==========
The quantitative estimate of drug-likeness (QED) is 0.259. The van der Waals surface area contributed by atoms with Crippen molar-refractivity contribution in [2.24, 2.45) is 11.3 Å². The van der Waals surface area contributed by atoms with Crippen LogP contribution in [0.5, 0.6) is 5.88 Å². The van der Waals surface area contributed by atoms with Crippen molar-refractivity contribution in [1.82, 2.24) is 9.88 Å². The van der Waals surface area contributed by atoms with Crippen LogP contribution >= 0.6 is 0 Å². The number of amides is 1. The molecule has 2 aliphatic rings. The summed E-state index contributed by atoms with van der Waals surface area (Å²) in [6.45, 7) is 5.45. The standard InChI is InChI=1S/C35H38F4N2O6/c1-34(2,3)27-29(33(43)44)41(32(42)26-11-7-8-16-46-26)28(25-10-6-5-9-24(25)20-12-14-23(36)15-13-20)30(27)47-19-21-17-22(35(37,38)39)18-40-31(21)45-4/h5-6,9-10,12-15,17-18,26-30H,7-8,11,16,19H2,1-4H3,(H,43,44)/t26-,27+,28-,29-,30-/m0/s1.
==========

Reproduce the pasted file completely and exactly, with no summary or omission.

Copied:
The quantitative estimate of drug-likeness (QED) is 0.259. The van der Waals surface area contributed by atoms with Crippen molar-refractivity contribution in [2.24, 2.45) is 11.3 Å². The van der Waals surface area contributed by atoms with Crippen LogP contribution in [0.5, 0.6) is 5.88 Å². The van der Waals surface area contributed by atoms with Crippen molar-refractivity contribution in [1.82, 2.24) is 9.88 Å². The van der Waals surface area contributed by atoms with Crippen LogP contribution >= 0.6 is 0 Å². The number of amides is 1. The molecule has 2 aliphatic rings. The summed E-state index contributed by atoms with van der Waals surface area (Å²) in [6.45, 7) is 5.45. The standard InChI is InChI=1S/C35H38F4N2O6/c1-34(2,3)27-29(33(43)44)41(32(42)26-11-7-8-16-46-26)28(25-10-6-5-9-24(25)20-12-14-23(36)15-13-20)30(27)47-19-21-17-22(35(37,38)39)18-40-31(21)45-4/h5-6,9-10,12-15,17-18,26-30H,7-8,11,16,19H2,1-4H3,(H,43,44)/t26-,27+,28-,29-,30-/m0/s1.